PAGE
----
Percentage of voters who cast their ballots in favor of Massachusetts’ medical marijuana law: 63 (Source: Reuters)


The number of votes cast in support of Measure S, a ballot initiative in the San Bernardino County town of Needles that would impose a tax on dispensaries: 790 (Source: The Press-Enterprise).

The approximate number of registered medical marijuana patients in Israel: 10,000 (Source: The Associated Press).


The number of nanograms of THC per milliliter that constitute driving under the influence of drugs in Ohio and Nevada: 2 (Source: Detroit Free Press)



The amount (in dollars) that Americans for Safe Access executive director Steph Sherer spent weekly in Washington, D.C. to purchase marijuana off the street and make her own tincture: 300 (Source: Washington Post).




Percentage of voters who cast their ballots against Massachusetts’ medical marijuana law: 37 (Source: Reuters)


The maximum number of days the Massachusetts Department of Public Health has to issue dispensary regulations, registration cards for patients, etc., starting Jan. 1, 2013: 120 (Source:

The number of nanograms of THC per milliliter that constitute driving under the influence of drugs in Washington, as dictated by Initiative 502: 5 (Source: Detroit Free Press)


The amount of money (in millions) that a controversial excess electricity-use tax—aimed at large-scale indoor growers—in the town of Arcata could generate: 1.2 (Source: Times-Standard)

Dum Dum Girls in concert One of the most interesting noise pop bands to come out in years, L.A.’s Dum Dum Girls is a dreamy, lo-fi punk gaggle of gals to be reckoned with. Fronted by Dee Dee Penny, the Dums’ weaving of distortion, melody and classic punk beats into tapestries of melancholia have produced some of most finely-crafted, lyrically intelligent compositions of any recent rockers— mainstream or indie. Band members Jules, Sandy and Malia back up Penny’s soulcrushing creations with a verve and femme-fatale sex appeal that, while definitely eye-candy, in no way diminishes or detracts from their own accomplished artistry. While the gals have yet to headline any major venues (though a stellar set at Pappy and Harriet’s earlier this year set that desert dwelling on its ear), and are still relegated to opening up for more commerciallyviable acts, it’s a familiar road that visionary artists are destined to trod until the day the world awakens to their greatness. (Stacy Davies)


What: Dum Dum Girls (opening for Bloc Party). When/Where: Dec. 12 at the Observatory, 3503 S. Harbor Blvd., Santa Ana. Info: Tickets $35. Go to or call (714) 957-0600.



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A Greener

Tomorrow Update: The Marijuana Policy Project dissects the next step for MMJ and legalization victories in 2014 and beyond {By Jasen T. Davis}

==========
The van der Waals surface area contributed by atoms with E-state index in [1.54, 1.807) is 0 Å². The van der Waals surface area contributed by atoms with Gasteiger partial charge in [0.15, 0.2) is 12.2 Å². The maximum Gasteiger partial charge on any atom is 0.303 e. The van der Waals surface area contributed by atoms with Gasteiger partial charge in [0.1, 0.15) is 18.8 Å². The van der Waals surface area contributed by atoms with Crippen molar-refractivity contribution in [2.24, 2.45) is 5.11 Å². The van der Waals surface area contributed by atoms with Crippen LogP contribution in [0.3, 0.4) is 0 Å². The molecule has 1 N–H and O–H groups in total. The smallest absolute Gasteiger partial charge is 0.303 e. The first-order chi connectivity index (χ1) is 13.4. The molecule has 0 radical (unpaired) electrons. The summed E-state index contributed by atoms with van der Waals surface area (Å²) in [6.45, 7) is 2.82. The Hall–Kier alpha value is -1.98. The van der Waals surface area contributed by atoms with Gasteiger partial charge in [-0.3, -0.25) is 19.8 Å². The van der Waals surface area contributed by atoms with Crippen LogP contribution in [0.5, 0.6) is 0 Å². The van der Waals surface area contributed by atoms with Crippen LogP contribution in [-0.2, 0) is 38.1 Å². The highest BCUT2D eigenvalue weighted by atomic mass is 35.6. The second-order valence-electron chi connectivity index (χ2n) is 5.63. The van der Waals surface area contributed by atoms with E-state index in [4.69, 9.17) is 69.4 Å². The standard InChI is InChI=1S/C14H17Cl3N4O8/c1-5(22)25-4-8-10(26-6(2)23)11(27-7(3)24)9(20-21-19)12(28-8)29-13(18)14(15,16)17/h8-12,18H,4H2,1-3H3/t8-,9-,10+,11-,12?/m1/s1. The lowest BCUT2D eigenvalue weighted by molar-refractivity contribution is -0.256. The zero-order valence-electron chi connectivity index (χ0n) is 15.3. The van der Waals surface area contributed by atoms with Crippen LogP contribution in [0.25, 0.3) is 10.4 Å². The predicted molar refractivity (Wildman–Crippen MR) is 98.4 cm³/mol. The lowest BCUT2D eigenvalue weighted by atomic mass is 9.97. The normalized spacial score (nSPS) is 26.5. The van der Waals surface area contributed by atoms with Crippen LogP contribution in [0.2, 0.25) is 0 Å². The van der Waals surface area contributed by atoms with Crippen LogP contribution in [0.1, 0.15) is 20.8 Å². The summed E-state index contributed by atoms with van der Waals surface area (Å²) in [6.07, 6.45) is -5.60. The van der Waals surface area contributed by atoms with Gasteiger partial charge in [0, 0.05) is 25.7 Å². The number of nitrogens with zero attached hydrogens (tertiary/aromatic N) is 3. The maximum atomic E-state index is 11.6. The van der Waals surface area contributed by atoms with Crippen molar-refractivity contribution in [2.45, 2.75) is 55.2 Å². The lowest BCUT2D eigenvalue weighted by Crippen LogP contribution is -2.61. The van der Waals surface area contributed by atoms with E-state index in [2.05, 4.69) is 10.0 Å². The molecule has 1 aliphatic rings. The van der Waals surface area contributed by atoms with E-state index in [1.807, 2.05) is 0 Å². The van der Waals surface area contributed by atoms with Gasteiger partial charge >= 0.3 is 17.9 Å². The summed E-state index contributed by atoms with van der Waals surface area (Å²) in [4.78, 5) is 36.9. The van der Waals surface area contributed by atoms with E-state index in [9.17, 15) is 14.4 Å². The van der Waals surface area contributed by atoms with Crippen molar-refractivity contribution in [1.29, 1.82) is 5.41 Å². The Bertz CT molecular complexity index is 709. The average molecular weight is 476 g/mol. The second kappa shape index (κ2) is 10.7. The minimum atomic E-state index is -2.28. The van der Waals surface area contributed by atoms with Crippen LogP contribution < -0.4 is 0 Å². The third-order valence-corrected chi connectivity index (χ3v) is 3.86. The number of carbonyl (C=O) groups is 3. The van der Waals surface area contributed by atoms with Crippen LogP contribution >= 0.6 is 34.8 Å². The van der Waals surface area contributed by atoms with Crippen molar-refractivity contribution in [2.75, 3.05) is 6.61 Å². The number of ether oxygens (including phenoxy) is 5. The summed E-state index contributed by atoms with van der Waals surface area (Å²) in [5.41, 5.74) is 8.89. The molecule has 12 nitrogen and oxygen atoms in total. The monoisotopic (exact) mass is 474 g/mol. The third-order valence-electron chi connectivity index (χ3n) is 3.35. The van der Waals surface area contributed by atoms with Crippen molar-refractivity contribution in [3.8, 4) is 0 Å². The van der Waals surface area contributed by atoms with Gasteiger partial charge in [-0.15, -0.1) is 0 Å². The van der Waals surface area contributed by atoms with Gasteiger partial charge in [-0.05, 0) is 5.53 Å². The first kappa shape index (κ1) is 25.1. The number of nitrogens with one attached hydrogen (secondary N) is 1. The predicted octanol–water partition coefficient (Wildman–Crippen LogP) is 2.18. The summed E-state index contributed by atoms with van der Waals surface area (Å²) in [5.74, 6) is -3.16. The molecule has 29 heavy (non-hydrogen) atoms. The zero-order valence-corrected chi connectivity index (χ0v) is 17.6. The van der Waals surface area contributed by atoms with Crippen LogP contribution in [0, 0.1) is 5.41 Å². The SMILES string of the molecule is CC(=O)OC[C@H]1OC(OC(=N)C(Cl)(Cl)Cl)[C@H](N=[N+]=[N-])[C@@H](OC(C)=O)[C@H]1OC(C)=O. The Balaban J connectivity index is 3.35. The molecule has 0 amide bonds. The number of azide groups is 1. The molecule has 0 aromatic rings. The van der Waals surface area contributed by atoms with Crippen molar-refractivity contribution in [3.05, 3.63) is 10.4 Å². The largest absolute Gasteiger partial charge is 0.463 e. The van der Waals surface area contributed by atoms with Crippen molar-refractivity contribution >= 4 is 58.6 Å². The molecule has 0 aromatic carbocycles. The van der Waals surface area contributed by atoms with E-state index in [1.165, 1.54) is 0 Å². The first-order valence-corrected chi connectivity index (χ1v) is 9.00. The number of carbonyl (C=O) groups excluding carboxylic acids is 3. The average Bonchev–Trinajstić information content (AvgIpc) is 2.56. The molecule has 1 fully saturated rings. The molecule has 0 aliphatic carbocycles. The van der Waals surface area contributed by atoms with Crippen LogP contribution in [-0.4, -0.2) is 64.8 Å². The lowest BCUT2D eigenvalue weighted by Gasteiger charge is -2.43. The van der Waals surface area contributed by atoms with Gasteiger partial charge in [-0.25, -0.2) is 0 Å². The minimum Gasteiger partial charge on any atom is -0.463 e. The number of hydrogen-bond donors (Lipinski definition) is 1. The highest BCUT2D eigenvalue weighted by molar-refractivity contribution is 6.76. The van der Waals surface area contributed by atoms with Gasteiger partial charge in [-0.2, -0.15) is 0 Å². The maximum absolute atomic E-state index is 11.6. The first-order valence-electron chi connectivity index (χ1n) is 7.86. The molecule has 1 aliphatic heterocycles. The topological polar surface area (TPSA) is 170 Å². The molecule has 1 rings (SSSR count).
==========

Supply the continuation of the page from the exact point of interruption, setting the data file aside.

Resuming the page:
Last month, Colorado and Washington made history when voters showed their support for this country’s first two examples of state-level legalization of cannabis for adults 21 and over. More than 50 percent of each state’s populations went to the polls to cast their ballot in support of a common-sense approach to the plant. However, as much as Amendment 64 and Initiative 502 stand poised to reshape the way our country’s leaders shape cannabis policy, the plant remains illegal at the federal level. What does this all mean for the future of the MMJ movement? Rob Kampia, executive director and co-founder of the Washington D.C.based, Marijuana Policy Project, spoke with CULTURE about these recent positive developments and what we can look forward to in the coming years. So, how were Washington and Colorado able to pass legalization measures? Kampia believes the laws got changed because the alternatives had failed. “The voters felt that cannabis prohibition has not worked,” he says. Advocates of cannabis legalization did their best to show voters there were other cheaper and safer options. “Our Washington campaign


The Ultimate


was called ‘A New Approach,’” Kampia adds. Other states could soon end up following in Colorado and Washington’s legalization footsteps, he says. Plus, with Massachusetts being the latest state to approve medical cannabis laws, the compassionate family is expected to grow. “The MPP and other organizations are going to try to pass similar medical marijuana initiatives in Idaho in 2014,” Kampia says. “California is also at the top of the [legalization] list in 2016 along with Oregon, Maine and Massachusetts.” Will these initiatives succeed? It’s a matter of financing, he says. “It really depends on how much money the four campaigns have to throw around,” Kampia explains. Two other bills rolling around Congress could also change the way the laws treat cannabis. One bill, the States’ Medical Marijuana Patient Protection Act (HR 1983) is simple. “That law would allow states to determine their own medical marijuana policies without federal interference,” Kampia says. At that point, the DEA and the FBI would be kicked out of the process to let growers, dispensary operators and distributors operate in peace.

Though it would be rendered moot if HR 1983 passes, another proposed bill, States’ Medical Marijuana Property Right Protection Act (HR 6335), would prevent the DEA and Department of Justice from seizing property when they raid medical cannabis dispensaries and facilities. “HR 1983 sounds promising, but it’s going to be a while,” Kampia says. “There’s a lot of support for it in the House, but it hasn’t been heard in a committee so there has been no vote for it.” To Kampia, the real problem is that elected officials have always been slow to adapt to the changing needs and beliefs of the people they govern (just check out Obama’s “evolving” stance on same-sex marriage). “Politicians are always behind when it comes to social issues,” he says. “They also tend to be more conservative, because they are older and nervous about casting votes for controversial bills in public.” Until HR 2306 becomes law, the real key is to get more congressional support by legalizing cannabis (medical or adult-use) in more states. “It’s only a matter of time.” c